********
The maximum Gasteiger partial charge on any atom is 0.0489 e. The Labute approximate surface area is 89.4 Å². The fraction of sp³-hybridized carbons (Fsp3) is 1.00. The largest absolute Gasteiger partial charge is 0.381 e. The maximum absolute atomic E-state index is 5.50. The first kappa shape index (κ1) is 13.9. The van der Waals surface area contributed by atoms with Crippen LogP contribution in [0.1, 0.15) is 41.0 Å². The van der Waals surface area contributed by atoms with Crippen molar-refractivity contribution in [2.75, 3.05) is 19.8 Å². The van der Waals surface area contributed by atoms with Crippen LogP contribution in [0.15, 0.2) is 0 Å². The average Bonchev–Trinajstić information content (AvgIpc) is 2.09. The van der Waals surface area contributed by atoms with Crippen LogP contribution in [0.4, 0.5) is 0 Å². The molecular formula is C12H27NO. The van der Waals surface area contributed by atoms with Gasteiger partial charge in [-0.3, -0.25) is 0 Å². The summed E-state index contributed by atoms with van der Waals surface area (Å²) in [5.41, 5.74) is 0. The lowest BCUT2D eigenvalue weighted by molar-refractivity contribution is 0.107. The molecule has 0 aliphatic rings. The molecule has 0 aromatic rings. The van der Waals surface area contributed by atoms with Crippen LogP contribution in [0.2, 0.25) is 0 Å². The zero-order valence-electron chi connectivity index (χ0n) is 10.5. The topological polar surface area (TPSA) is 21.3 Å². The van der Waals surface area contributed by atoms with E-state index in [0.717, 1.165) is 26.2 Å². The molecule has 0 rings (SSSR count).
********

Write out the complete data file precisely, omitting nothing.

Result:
The maximum Gasteiger partial charge on any atom is 0.0489 e. The Labute approximate surface area is 89.4 Å². The fraction of sp³-hybridized carbons (Fsp3) is 1.00. The largest absolute Gasteiger partial charge is 0.381 e. The maximum absolute atomic E-state index is 5.50. The first kappa shape index (κ1) is 13.9. The van der Waals surface area contributed by atoms with Crippen LogP contribution in [0.1, 0.15) is 41.0 Å². The van der Waals surface area contributed by atoms with Crippen molar-refractivity contribution in [2.75, 3.05) is 19.8 Å². The van der Waals surface area contributed by atoms with Crippen LogP contribution in [0.15, 0.2) is 0 Å². The average Bonchev–Trinajstić information content (AvgIpc) is 2.09. The van der Waals surface area contributed by atoms with Crippen LogP contribution in [0.4, 0.5) is 0 Å². The molecular formula is C12H27NO. The van der Waals surface area contributed by atoms with Gasteiger partial charge in [-0.3, -0.25) is 0 Å². The summed E-state index contributed by atoms with van der Waals surface area (Å²) in [5.41, 5.74) is 0. The lowest BCUT2D eigenvalue weighted by molar-refractivity contribution is 0.107. The molecule has 0 aliphatic rings. The molecule has 0 aromatic rings. The van der Waals surface area contributed by atoms with Crippen LogP contribution in [0.2, 0.25) is 0 Å². The zero-order valence-electron chi connectivity index (χ0n) is 10.5. The topological polar surface area (TPSA) is 21.3 Å². The van der Waals surface area contributed by atoms with E-state index in [0.717, 1.165) is 26.2 Å². The molecule has 0 rings (SSSR count).